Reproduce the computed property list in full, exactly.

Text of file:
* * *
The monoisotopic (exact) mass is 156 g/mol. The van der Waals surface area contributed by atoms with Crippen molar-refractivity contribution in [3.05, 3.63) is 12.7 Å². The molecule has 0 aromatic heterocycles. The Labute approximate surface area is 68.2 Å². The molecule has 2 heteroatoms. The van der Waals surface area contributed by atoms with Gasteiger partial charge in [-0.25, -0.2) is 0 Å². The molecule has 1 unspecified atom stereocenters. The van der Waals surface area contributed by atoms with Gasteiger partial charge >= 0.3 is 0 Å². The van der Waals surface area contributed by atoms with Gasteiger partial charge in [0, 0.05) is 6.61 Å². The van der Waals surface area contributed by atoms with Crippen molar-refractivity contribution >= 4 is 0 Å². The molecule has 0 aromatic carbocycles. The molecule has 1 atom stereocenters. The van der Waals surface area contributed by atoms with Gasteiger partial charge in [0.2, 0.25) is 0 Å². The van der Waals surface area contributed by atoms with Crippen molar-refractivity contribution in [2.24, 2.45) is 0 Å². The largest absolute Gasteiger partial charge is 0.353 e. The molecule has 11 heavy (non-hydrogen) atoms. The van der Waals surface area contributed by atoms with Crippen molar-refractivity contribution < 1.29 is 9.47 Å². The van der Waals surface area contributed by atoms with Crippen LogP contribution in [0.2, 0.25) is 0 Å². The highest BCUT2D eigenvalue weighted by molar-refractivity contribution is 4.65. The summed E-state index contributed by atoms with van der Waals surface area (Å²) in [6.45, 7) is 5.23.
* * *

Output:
The monoisotopic (exact) mass is 156 g/mol. The van der Waals surface area contributed by atoms with Crippen molar-refractivity contribution in [3.05, 3.63) is 12.7 Å². The molecule has 0 aromatic heterocycles. The Labute approximate surface area is 68.2 Å². The molecule has 2 heteroatoms. The van der Waals surface area contributed by atoms with Gasteiger partial charge in [-0.25, -0.2) is 0 Å². The molecule has 1 unspecified atom stereocenters. The van der Waals surface area contributed by atoms with Gasteiger partial charge >= 0.3 is 0 Å². The van der Waals surface area contributed by atoms with Gasteiger partial charge in [0, 0.05) is 6.61 Å². The van der Waals surface area contributed by atoms with Crippen molar-refractivity contribution >= 4 is 0 Å². The molecule has 0 aromatic carbocycles. The molecule has 1 atom stereocenters. The van der Waals surface area contributed by atoms with Gasteiger partial charge in [0.2, 0.25) is 0 Å². The van der Waals surface area contributed by atoms with Crippen molar-refractivity contribution in [2.24, 2.45) is 0 Å². The largest absolute Gasteiger partial charge is 0.353 e. The molecule has 11 heavy (non-hydrogen) atoms. The van der Waals surface area contributed by atoms with Crippen molar-refractivity contribution < 1.29 is 9.47 Å². The van der Waals surface area contributed by atoms with Crippen LogP contribution in [0.2, 0.25) is 0 Å². The highest BCUT2D eigenvalue weighted by molar-refractivity contribution is 4.65. The summed E-state index contributed by atoms with van der Waals surface area (Å²) in [6.45, 7) is 5.23.